I came across Le Galopin while researching for somewhere to bring my friends from Singapore who were in Paris at the same time when I was back in the city for a short holiday. That it is at Rue Ste. Marthe in the 10th arrondissement was a key deciding factor as the area isn’t overrun by tourists and represents a more genuine side of Paris. Plus it is only 10 minutes on foot from AB’s place. I also like the street for its cheerful, colourful shopfronts housing tiny restaurants, galleries and shops (including the amazing La Tête dans les Olives).
While reading about Le Galopin, I learnt that the chef, Romain Tischenko was the winner of Top Chef 2010. I don’t watch TV so I don’t know anything about him. But since he won a nationwide cooking competition in France, he must be good right? I reckon that he and his brother (who takes the orders) must have good taste going by the restaurant’s website.
We made a reservation for 19h30 as this was the only time that there was an available table for that day. No wonder, as the restaurant is rather small – I think it sits around around 24 indoors and you can see the chef preparing the food in his kitchen.
Le Galopin serves a seven-course tasting menu for dinner for 44€: two amuse-bouches, a starter, a fish, a meat, and two desserts (or a cheese plate) to end the meal. The menu changes daily.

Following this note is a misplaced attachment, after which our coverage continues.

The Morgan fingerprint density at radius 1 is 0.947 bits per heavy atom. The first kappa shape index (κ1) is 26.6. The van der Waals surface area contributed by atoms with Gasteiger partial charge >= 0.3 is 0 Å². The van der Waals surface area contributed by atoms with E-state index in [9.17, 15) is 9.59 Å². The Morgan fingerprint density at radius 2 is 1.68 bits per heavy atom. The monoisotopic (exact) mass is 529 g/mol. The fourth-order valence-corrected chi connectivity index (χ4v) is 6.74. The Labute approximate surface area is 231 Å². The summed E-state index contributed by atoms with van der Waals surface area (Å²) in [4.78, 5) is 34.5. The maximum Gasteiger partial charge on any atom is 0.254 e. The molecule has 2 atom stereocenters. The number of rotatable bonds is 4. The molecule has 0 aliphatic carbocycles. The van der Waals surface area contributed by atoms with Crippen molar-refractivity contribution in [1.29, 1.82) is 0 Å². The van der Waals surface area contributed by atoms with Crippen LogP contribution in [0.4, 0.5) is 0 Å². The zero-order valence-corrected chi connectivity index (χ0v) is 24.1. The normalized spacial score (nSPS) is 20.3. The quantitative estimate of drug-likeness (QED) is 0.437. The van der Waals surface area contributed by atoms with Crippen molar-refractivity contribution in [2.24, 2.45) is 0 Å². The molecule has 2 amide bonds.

With tasting menus, it’s always a little of a gamble as you don’t know whether you’d like what is being offered. Happy to say that everything that we had at Le Galopin was delicious. Each with its own distinct mélange of flavours, yet not overwhelming. I also like that the portions were reasonable and did not leave me in a food coma.
The entrée of sar fish, cauliflower and citrus fruits:
The main courses of fish and aged beef complemented each other very well. I have no idea what was the brown powder that was sprinkled atop the fish, but the flavour came together very well with the fresh ‘green’ taste of coriander and green peas.
Simply titled as “citron, gin, concombre” and “fraise, crumble, rhubarb”, the desserts were delightful. The former was a citron-gin sherbet with cucumber that looked deceptively simple but amazed me with its refreshingly yet subtle blend of gin and lemon – it was my favorite of the seven courses! I wonder if chef Tischenko used Hendrick’s gin in here. The latter was an interesting deconstructed strawberry-rhubarb crumble that melts in your mouth.
I’d highly recommend Le Galopin – which by the way, means ‘rascal’ in French – for its innovative, modern French cuisine. Next time, I shall try the lunch menu, which at 24€ for three courses is good value for money!
Le Galopin @ 34 rue Sainte-Marthe